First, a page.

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Two new resources for editors: Faster, more sophisticated editing and proofing. (Editing).

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Perhaps the trend is traceable to the proliferation of non-writers and non-editors suddenly pounding out thousands of words on the internet, but two companies have recently begun prominently promoting their new services for editors.

Edit Express

"If this is the information age, why is so much information delivered with typos and grammatical errors?" asks Nan Fritz, president and founder of nSight Inc., a company which last month launched Edit Express.

"Like bugs in software programs, language errors make written documents less effective," Fritz continues. "When they are not corrected, they can have a detrimental impact on the image of your company or organization and on the sales of your products. Sloppy writing can even subject your company to potential liability."

Edit Express is designed to eradicate typos, grammatical errors, and factual inconsistencies from print and interactive documents. Fritz points out that having a professional editor review a document with an objective eye is the best way to "debug" print and electronic documents.

"Those who create the document are often too close to the material to find errors, and automated tools for checking grammar and spelling provide a false sense of security," Fritz says.

Edit Express turns around a project quickly using a team of 40 in-house editors and a network of more than 5,000 editorial professionals--representing knowledge in a wide range of subjects, including technical, financial, and medical topics.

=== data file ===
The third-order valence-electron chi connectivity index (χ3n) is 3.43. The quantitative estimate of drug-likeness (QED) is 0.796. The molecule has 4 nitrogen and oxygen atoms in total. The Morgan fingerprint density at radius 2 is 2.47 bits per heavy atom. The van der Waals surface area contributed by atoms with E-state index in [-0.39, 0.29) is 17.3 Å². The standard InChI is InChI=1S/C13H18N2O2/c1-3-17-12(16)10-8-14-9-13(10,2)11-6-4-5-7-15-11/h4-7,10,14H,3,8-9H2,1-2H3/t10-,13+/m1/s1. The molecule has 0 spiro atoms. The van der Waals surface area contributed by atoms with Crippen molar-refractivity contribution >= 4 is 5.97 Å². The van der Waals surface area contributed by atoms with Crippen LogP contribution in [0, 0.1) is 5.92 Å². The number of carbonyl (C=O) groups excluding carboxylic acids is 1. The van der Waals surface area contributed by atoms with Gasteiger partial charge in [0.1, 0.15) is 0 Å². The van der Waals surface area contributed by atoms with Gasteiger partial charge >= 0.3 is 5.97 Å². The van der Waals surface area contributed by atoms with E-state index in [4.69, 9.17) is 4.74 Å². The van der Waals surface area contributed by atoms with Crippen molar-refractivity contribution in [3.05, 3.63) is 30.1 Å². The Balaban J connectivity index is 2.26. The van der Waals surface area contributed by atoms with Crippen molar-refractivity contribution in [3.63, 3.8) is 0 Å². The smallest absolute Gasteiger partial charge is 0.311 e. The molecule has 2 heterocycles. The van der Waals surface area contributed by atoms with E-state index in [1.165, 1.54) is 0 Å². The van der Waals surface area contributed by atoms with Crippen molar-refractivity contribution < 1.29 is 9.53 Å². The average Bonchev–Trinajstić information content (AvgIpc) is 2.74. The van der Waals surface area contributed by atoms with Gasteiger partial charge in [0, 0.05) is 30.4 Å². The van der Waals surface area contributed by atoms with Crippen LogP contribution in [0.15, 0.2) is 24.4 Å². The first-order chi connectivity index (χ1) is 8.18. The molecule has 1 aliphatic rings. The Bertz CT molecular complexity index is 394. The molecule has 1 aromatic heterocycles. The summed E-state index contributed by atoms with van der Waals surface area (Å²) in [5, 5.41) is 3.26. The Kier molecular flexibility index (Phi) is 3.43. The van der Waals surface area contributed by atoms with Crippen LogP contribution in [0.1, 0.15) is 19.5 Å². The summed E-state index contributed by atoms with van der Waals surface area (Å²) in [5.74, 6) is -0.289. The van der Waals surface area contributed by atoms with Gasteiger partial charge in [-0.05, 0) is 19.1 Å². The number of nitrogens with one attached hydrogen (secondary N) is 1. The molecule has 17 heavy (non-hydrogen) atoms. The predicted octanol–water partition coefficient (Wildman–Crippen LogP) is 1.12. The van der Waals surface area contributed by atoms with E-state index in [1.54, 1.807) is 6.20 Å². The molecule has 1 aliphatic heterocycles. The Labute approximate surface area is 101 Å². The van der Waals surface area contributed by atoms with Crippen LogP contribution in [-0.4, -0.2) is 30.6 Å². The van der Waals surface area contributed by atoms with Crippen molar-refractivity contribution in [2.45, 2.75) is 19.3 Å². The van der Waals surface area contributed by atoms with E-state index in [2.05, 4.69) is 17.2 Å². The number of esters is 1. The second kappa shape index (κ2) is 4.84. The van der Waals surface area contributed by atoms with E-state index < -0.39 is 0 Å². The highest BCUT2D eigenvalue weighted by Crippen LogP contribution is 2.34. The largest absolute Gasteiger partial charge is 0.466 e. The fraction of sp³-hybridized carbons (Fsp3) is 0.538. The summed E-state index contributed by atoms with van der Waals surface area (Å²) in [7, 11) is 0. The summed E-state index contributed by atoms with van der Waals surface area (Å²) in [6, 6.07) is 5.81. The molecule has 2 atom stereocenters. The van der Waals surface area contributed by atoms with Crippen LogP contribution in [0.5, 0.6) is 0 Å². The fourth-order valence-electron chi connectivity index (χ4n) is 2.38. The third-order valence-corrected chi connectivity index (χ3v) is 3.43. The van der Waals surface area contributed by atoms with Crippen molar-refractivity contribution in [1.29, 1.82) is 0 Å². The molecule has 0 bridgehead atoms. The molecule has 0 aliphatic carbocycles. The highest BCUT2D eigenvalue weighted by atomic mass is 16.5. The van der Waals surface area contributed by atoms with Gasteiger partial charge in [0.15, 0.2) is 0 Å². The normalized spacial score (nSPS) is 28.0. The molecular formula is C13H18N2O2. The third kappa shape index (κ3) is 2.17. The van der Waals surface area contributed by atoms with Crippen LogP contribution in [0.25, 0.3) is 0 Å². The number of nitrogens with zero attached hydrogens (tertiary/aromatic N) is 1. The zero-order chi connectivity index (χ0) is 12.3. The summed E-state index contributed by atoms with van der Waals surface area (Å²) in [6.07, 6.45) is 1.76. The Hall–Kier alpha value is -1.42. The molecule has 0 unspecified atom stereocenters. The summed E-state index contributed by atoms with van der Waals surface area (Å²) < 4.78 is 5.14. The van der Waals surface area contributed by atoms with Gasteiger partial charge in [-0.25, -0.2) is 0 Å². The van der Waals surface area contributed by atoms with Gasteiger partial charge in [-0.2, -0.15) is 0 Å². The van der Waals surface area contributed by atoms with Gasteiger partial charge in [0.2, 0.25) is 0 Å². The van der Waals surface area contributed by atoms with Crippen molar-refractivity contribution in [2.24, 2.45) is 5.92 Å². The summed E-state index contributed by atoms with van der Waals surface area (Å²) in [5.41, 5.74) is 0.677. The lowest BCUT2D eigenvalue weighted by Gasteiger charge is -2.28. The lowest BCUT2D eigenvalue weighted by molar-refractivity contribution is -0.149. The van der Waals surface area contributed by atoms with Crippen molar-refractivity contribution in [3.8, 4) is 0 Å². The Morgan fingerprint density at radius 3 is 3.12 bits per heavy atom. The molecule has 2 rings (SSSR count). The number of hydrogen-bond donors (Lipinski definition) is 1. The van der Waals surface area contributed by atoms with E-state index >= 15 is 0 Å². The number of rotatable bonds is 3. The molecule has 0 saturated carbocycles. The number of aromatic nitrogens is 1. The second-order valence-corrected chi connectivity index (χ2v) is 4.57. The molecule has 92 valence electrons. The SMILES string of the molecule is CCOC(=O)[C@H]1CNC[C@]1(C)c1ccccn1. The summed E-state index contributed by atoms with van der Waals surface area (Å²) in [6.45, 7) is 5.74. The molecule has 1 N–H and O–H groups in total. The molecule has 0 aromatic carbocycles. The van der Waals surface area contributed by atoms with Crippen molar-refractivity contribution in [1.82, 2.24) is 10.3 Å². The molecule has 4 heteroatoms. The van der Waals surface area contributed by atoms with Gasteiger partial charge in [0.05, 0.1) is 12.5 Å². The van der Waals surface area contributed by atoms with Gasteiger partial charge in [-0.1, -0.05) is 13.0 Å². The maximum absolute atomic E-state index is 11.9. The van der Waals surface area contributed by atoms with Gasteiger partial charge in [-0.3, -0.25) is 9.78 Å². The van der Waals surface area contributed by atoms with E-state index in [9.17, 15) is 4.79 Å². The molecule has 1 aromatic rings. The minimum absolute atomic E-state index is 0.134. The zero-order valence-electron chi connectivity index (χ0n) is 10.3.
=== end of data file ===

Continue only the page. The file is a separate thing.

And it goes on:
Edit Express offers three types of edits:

* Proofread/Copyedit. An Edit Express editor will check the grammar, spelling, syntax, consistency, and format of your document.

* Substantive Edit/Rewrite. This deeper level of editing includes improvements to the document's language and organization. It includes a review of sentence structure, paragraph structure, document organization, and style.

* Page Check/Final Review. Edit Express scans the final file or files--in any format or medium--for editorial and production problems.

The edits can be made to hard copies or directly in office, desktop publishing, or web publishing programs from Microsoft, Adobe, Quark, Allaire, Macro-media, and others.

Costs start at $40 for proofreading a simple brochure.
COPYRIGHT 2002 The Newsletter on Newsletters LLC
No portion of this article can be reproduced without the express written permission from the copyright holder.
Copyright 2002, Gale Group. All rights reserved. Gale Group is a Thomson Corporation Company.

Article Details
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Author:Cote, Dan
Publication:The Newsletter on Newsletters
Date:Feb 21, 2002
Words:339
Previous Article:U.S. response rates got you down? Look to Europe.
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